Memo to future employers: watch out for a particular ex-employee from Southern Spars. The fellow is a whiner with a sense of entitlement.
The guy is one of 40 boatbuilders made redundant despite being behind the vessel that Emirates Team New Zealand sailed to America's Cup glory.
He said this week he was "disgusted" that boatbuilding company Southern Spars "let him go" after years of highly-specialised work. The end of the job came as a shock.
I would have thought it obvious that a job building an America's Cup boat would not last forever.
"Surprised and disgusted" then went on to vent how bad his job had been. He had regularly worked seven-day weeks.
"You want to be stuck in a paper suit 13 hours a day, grinding carbon, not seeing your family for four years? Because that's how long the process takes."
So he didn't like the work. He didn't like the long hours. He didn't like the paper suit. He didn't like grinding the carbon. And now he's upset the job has ended.
It's hard to understand his complaint. Given how he hated the job, he should be happy it's ended. And yet he's clearly ticked off.
But why? He signed up for the paper suit and the long hours. No one forced him. It's not like it was the only job in town.
The fellow is also to be avoided because he has vented his bitterness publicly. He didn't want to be named - because it might affect his chances for employment - but he was happy to name and blame Southern Spars.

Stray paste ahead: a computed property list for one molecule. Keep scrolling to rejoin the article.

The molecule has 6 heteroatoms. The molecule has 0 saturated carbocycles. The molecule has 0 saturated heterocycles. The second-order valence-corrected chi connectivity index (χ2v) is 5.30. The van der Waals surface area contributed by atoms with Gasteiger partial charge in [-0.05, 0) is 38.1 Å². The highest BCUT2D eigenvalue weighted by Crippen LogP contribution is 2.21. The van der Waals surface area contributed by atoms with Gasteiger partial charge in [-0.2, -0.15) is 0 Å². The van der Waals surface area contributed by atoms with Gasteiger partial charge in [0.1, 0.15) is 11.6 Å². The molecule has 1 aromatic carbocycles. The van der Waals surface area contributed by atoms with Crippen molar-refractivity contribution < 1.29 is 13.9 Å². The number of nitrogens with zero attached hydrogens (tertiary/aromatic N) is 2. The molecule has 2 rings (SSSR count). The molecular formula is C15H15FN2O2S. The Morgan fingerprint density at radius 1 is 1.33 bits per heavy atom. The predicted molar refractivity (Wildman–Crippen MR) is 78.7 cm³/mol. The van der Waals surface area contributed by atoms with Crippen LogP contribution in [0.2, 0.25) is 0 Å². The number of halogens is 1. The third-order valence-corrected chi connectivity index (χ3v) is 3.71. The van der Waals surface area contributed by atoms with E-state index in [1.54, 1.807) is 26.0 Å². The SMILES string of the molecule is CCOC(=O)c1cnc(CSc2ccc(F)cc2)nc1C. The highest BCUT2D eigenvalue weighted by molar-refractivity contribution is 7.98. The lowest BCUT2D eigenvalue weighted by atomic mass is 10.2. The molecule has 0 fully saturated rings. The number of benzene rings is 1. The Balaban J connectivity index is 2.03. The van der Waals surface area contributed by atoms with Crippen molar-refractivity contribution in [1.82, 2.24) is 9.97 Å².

He publicly bags the very company that employed him and paid him for years.
He should be thanking Southern Spars for the work and income. He should be especially thanking them for the opportunity. He no doubt learned a thing or two. The work would look great on his CV.
And he can look forward to years of bragging at parties and of dangling his grandkids off his knee telling them of their granddaddy building the boat that won the great America's Cup.
But no, he's bitter and angry and anxious to let everyone know.
We all know people like this fellow. They carry a sense of entitlement. They want everything to suit them. They want a job, a house and an income. They want it all on their terms.
They expect others to make everything happen for them. They have no consideration for those risking their all to make the business that employs them. They show no gratitude and no goodwill.
The America's Cup win was made possible by the movers and shakers, the doers and the believers. On the other hand are the glass-half-full types. They are to be avoided at all costs. They drag everyone and everything down.
I would have imagined this fellow to be as proud as punch. It's hard to imagine grumbling at having had the opportunity to build the boat that won the America's Cup.